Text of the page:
Jeff Bezos’ Blue Origin Set to Send William Shatner to Edge of Space

Jeff Bezos’ Blue Origin is expected to send the actor

William Shatner

and three others to the edge of space Wednesday, the latest flight aimed at establishing the fledgling space-tourism market.

Blue Origin is conducting the flight as aviation regulators assess recent allegations made in a letter signed by a former employee that the company hasn’t always made safety a priority. The company has said it stands by its safety record and is scheduled at 10 a.m. ET Wednesday to take its latest group of private astronauts up.

The mission follows other space flights orchestrated by private companies that are aimed at people who aren’t traditional astronauts. In July, Blue Origin took Mr. Bezos and

Virgin Galactic Holdings Inc.

flew its founder,

Richard Branson,

to the edge of space and returned them to the ground, while

Elon Musk’s

SpaceX last month completed a three-day orbital mission paid for by the chief executive of a payments company.

SpaceX, Virgin Galactic and Blue Origin have all demonstrated that they are capable of putting billionaires into space. WSJ’s George Downs walks through what each company is offering to those who want to reach for the stars.

Mr. Shatner, who played Captain Kirk on the original “Star Trek” series, and Audrey Powers, Blue Origin’s vice president of mission and flight operations, aren’t paying for their tickets, with the company having described them as guests on the flight.

“I shall be entranced by the view of space,” Mr. Shatner, 90 years old, said in a video that Blue Origin posted online Tuesday.

Two others—Glen de Vries, co-founder of the clinical-research software company Medidata Solutions, and

Chris Boshuizen,

co-founder of the Earth data company Planet Labs Inc.—paid for their tickets, according to Blue Origin. The company hasn’t disclosed prices, and Mr. Boshuizen and Mr. de Vries declined to comment on the costs.

Mr. Boshuizen said in an interview earlier this month that he wanted to take the trip because he has been trying to make human spaceflight a reality for his entire career. “It’s just something I very strongly believe in,” he said.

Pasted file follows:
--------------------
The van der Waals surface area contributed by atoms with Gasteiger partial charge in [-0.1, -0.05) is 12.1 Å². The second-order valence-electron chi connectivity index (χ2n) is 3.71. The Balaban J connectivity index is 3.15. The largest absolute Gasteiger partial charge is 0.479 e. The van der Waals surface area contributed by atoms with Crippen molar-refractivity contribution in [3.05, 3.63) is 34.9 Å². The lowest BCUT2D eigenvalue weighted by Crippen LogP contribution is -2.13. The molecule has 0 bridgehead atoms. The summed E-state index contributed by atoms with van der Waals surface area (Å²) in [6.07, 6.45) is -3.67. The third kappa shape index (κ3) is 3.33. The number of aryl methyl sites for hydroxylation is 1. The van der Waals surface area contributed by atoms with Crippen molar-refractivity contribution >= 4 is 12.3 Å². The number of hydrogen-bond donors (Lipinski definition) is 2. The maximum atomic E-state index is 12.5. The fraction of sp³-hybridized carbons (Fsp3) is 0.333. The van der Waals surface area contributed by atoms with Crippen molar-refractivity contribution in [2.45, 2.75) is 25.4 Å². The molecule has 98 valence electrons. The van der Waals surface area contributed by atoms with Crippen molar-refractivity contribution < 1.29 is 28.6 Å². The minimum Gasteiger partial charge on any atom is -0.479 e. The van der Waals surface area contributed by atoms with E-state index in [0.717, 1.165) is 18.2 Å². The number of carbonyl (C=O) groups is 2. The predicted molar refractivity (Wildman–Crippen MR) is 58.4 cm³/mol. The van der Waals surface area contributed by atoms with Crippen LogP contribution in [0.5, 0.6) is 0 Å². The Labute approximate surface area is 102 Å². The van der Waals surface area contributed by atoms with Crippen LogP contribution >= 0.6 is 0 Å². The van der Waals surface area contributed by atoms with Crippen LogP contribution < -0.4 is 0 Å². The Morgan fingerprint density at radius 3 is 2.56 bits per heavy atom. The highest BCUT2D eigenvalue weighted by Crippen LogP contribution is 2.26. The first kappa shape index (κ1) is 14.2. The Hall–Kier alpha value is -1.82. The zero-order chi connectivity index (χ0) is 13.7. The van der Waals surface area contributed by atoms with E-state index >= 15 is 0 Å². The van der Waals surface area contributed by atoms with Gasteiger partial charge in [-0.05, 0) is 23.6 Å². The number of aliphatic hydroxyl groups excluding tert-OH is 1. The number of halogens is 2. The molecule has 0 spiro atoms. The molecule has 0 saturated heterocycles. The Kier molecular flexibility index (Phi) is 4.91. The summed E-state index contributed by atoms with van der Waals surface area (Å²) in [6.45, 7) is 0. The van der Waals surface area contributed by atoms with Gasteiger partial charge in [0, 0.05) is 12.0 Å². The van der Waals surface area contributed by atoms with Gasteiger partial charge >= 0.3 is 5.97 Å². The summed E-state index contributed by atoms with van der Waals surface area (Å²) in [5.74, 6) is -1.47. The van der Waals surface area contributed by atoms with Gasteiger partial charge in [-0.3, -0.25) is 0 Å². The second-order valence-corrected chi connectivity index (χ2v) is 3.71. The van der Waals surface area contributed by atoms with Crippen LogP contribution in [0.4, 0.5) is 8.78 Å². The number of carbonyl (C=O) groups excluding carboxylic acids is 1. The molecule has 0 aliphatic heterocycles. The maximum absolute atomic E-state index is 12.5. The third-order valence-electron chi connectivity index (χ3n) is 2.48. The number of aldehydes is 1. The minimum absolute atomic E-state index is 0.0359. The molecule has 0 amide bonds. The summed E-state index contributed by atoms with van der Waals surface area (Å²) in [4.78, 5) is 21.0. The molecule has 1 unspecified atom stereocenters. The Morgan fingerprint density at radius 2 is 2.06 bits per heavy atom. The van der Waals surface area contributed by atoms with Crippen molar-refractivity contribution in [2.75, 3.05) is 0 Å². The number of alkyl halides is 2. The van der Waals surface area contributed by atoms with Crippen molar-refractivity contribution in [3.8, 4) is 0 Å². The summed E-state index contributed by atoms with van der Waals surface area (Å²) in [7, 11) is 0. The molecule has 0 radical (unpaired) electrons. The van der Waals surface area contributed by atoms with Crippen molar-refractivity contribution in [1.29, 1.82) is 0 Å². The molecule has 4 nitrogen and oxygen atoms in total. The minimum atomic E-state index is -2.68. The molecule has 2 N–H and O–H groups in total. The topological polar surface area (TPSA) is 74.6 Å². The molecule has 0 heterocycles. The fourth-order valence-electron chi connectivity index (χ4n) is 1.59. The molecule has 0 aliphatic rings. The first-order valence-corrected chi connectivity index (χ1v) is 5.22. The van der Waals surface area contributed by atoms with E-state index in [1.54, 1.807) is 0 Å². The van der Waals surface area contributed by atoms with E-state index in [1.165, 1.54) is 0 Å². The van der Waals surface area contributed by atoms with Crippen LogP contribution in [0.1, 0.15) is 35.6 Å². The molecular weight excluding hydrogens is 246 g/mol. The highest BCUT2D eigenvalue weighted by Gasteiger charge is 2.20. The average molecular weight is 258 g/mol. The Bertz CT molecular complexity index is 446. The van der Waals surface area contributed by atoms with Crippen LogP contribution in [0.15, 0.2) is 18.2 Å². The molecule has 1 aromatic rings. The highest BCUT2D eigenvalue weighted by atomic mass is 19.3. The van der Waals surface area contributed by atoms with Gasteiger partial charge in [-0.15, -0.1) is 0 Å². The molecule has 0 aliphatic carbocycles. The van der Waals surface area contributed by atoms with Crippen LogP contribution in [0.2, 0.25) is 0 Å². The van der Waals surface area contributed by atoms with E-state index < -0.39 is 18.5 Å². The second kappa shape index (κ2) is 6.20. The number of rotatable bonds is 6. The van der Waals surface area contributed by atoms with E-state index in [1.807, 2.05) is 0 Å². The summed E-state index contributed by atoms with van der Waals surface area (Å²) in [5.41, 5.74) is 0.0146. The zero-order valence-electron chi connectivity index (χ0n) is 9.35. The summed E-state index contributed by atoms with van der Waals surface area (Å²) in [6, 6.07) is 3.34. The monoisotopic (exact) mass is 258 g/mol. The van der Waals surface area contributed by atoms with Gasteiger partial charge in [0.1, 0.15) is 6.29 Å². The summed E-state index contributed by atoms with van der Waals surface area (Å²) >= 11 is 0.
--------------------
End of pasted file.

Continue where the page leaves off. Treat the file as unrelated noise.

The flight is expected to last about 11 minutes and travel past a boundary for space called the Karman Line, about 62 miles above Earth. The passengers will travel in a crew capsule stacked atop one of the company’s rockets, which is slated to blast off from a launchpad at Blue Origin’s facility in West Texas.

The uptick in human space flight handled by commercial space enterprises is part of a broader wave of interest by entrepreneurs and investors in space as a venue for economic activity. Startups have developed businesses to provide fuel for satellites and to capture and sell data about Earth, as well as helping to launch rockets. Larger aerospace companies have also made investments in vehicles and services.

Space tourism could generate roughly $4 billion in annual revenue by 2030, according to analysts at UBS. Ticket prices, however, remain out of reach for most people, with Virgin Galactic, for example, charging at least $450,000 a seat.

Jeff Bezos, featured in a West Texas mural, traveled to the edge of space and returned to Earth in July.



Photo:

Mike Blake/Reuters

For companies delving into space tourism, “The key question is what will happen when they move away from special customers” such as wealthier people, said Roger Handberg, a University of Central Florida professor who studies space policy.

In September, in a letter posted online, some current and former Blue Origin employees alleged instances of sexual harassment at the company and said it had at times given priority to speed over safety. One person publicly signed the letter.

According to the letter, the desire to compete with Mr. Musk and demonstrate progress to Mr. Bezos “seemed to take precedence over safety concerns that would have slowed down the schedule.”

Share Your Thoughts

Will billionaire-funded space trips help or hinder exploring the final frontier? Join the conversation below.

Blue Origin has said it has no tolerance for discrimination or harassment and has numerous ways for employees to provide information about misconduct. The company also said it believes in its safety record.

The New Shepard, the rocket that took up Mr. Bezos in July and is slated to launch the crew Wednesday, is the safest space vehicle ever designed, Blue Origin added.

The Federal Aviation Administration, which regulates space launches and re-entries, is looking into the safety allegations. A spokesman for the agency said that the review is ongoing. Blue Origin didn’t respond to a request for comment Tuesday.

Write to Micah Maidenberg at micah.maidenberg@wsj.com

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